Since they might be spending more energy during their training sessions, newly started horses often need increased amounts of hard feed to meet their increased caloric needs. When you bring your horse home and begin riding yourself, remember to reduce the amount of hard feed given if you’re not working the horse as frequently or as hard as the trainer.
2. Quality Forage
Forage should always be the foundation of a horse’s diet, providing essential fibre and nutrients for healthy digestion. Since most horses move into smaller paddocks or yards during their training, providing free choice access to grass or meadow hay helps keep young horses settled and maintains good gut health.
Many horses are still growing when they begin life under saddle, and and good quality forage helps provide them with the protein their developing bodies require.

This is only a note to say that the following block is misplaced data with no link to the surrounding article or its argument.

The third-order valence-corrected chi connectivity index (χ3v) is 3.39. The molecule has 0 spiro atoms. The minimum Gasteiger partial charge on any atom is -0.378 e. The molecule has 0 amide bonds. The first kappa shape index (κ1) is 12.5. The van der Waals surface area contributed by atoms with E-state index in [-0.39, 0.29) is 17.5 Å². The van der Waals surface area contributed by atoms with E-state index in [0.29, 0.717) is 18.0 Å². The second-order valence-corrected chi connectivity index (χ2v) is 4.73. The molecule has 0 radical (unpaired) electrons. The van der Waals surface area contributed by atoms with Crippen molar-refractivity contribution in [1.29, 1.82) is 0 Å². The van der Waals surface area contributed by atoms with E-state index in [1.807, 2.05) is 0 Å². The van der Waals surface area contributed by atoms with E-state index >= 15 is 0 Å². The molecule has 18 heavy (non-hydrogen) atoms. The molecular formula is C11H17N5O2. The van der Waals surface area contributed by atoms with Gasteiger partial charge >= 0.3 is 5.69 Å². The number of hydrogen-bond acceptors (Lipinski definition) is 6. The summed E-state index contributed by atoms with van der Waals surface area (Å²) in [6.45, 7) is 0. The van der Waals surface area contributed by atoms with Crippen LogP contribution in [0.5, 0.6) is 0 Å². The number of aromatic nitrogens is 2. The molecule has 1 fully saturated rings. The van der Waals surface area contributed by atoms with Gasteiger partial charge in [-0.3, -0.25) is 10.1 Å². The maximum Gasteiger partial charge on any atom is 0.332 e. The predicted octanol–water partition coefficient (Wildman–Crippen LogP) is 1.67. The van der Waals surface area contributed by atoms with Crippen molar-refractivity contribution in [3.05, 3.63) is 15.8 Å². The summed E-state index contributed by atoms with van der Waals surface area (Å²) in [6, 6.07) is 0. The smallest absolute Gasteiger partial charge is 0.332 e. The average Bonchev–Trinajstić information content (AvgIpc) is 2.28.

Lucerne hay can be beneficial during training, especially if the meadow hay fed does not contain clover. It provides a source of essential limiting amino acids (such as lysine) to help the body recover from unaccustomed work and build strong muscles. Lucerne hay fed just before work also helps to buffer stomach acid and reduces the risk of squamous (acid splash) gastric ulcers.
Lucerne hay should not exceed 30% of the horse’s total daily intake.
3. Balanced Nutrition
In addition to forage, your horse will require a balanced hard feed and supplements to meet his or her nutritional requirements. It is important to provide the necessary vitamins, minerals, and energy to support their overall health and development. The Equine Vit&Min range is scientifically formulated to top up and balance your horse’s diet.